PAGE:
Recent reports have detailed retailer tracking of shoppers via smartphones and other mobile devices, but the practice has extended to some airports, according to Covington & Burling Partner Nigel Howard in a recent post for InsidePrivacy. The offline tracking systems aim to follow passenger patterns, detail real-time movement of travelers and track retail behavior by using a unique identifier system. Though these systems provide several benefits, Howard writes, “they also raise privacy issues that might not fit neatly into the notice-and-choice framework that—notwithstanding the FTC’s recent efforts—still is the predominant model of privacy protection in the U.S.” [InsidePrivacy]

US – Apple Wants Class-Action Status Denied

Apple says iPhone users suing the company for allegedly allowing app developers to access personal information shouldn’t be able to proceed with a class-action lawsuit. In the case, consumers claim Apple misled them by sharing their devices’ unique identifiers with app developers after promising to protect their personal information. But Apple says consumers haven’t presented “a shred of evidence that even a single app transmitted ‘personal information.’” The company is asking U.S. District Court Judge Lucy Koh to reject the plaintiffs’ request for class-action status. [MediaPost News]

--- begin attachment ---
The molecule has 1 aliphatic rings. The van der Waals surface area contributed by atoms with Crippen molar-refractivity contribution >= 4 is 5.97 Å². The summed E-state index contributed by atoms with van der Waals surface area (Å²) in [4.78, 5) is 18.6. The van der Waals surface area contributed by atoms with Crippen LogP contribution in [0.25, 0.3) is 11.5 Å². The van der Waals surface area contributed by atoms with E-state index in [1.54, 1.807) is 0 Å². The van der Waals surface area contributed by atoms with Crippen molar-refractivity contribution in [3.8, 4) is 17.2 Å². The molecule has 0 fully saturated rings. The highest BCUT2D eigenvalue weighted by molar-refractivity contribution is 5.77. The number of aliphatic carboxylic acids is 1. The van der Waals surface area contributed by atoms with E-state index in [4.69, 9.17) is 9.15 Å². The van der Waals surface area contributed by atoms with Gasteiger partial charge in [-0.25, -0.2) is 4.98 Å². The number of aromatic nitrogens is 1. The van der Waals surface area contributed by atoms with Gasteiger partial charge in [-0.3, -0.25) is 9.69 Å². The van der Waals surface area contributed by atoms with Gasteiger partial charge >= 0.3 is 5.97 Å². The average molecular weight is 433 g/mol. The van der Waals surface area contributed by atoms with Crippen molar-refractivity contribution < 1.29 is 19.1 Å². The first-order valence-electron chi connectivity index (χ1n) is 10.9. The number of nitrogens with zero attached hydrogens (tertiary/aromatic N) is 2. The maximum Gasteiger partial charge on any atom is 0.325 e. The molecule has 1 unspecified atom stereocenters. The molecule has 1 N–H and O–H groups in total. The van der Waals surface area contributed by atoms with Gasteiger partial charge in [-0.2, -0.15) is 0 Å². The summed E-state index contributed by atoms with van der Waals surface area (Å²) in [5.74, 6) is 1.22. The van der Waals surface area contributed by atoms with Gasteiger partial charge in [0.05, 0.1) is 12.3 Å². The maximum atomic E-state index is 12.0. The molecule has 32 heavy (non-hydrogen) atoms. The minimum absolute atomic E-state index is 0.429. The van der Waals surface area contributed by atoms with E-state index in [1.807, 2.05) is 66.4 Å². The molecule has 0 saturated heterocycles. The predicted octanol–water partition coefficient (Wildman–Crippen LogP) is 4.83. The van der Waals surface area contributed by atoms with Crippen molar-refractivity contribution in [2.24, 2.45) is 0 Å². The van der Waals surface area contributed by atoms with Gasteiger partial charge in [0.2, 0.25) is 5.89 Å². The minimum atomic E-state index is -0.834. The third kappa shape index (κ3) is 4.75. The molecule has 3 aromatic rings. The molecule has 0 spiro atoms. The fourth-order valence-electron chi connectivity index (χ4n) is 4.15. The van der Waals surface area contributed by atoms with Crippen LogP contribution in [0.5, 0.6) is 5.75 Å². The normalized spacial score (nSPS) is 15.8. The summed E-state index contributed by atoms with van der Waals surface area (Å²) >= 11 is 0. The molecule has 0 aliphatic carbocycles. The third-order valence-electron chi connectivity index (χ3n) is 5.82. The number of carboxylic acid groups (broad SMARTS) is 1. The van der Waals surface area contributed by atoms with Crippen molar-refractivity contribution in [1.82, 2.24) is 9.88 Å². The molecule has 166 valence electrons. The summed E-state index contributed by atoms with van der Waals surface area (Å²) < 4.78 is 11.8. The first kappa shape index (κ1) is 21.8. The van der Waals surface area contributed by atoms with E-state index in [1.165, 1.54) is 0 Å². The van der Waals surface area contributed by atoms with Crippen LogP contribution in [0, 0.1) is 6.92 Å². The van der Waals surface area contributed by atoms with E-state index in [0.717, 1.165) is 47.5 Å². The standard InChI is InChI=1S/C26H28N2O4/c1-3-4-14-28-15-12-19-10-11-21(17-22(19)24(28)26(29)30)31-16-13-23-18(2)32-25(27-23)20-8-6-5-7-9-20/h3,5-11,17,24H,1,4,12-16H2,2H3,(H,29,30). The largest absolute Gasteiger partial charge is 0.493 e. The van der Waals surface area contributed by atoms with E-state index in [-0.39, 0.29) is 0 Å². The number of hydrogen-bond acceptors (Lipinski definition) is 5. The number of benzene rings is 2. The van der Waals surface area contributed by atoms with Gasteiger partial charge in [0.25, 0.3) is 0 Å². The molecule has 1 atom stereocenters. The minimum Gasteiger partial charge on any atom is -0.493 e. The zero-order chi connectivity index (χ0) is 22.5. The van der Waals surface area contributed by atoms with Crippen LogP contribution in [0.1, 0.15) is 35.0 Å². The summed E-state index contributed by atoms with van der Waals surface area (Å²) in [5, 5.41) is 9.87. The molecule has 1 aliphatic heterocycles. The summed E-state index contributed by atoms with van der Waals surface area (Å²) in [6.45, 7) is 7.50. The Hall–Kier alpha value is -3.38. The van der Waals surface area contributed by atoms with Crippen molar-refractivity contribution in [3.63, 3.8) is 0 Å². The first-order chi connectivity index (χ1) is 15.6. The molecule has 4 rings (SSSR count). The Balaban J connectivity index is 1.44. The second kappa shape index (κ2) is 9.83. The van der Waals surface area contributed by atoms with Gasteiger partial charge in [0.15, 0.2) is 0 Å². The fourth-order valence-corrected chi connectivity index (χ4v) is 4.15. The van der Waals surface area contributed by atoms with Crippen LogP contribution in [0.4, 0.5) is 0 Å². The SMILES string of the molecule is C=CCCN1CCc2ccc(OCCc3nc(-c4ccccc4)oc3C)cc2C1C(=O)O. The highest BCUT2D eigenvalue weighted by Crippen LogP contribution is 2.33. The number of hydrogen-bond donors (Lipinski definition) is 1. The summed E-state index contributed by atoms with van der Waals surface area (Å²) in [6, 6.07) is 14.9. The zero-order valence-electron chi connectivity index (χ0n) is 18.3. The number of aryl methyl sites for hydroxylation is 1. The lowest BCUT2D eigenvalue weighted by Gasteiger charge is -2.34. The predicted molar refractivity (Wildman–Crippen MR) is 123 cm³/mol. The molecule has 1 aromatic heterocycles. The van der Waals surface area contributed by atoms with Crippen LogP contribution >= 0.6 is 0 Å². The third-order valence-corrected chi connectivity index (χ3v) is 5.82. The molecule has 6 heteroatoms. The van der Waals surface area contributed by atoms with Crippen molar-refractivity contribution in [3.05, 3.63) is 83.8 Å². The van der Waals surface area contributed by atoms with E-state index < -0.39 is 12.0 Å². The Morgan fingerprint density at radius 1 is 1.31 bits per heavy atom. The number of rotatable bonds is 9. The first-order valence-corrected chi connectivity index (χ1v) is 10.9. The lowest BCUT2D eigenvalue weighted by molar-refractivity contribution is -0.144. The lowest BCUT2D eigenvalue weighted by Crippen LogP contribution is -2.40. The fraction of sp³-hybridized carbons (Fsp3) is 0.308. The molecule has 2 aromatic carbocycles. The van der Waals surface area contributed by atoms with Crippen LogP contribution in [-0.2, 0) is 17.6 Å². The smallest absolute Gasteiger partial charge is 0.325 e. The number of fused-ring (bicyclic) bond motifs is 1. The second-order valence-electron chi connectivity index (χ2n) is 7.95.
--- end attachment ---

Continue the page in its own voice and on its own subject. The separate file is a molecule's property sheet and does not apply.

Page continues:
Online Privacy

WW – Google May Ditch ‘Cookies’ As Online Ad Tracker

There are rumours of a potential move by Google to replace third-party cookies with a new anonymous identifier (AdID) that would allow advertisers to track Internet browsing activity for marketing. The AdID would be communicated to online advertisers and ad networks that have aligned with agreed-upon guidelines in the attempt to give consumers more privacy and control as they browse the Internet. Though the program has not been officially announced by Google, a spokesman said, “Technological advancements can improve users’ security while ensuring the web remains economically viable. We and others have a number of concepts in this area, but they’re all at very early stages.” According to the report, Google plans to reach out to industry, government agencies and consumer groups in the near future. [USA TODAY]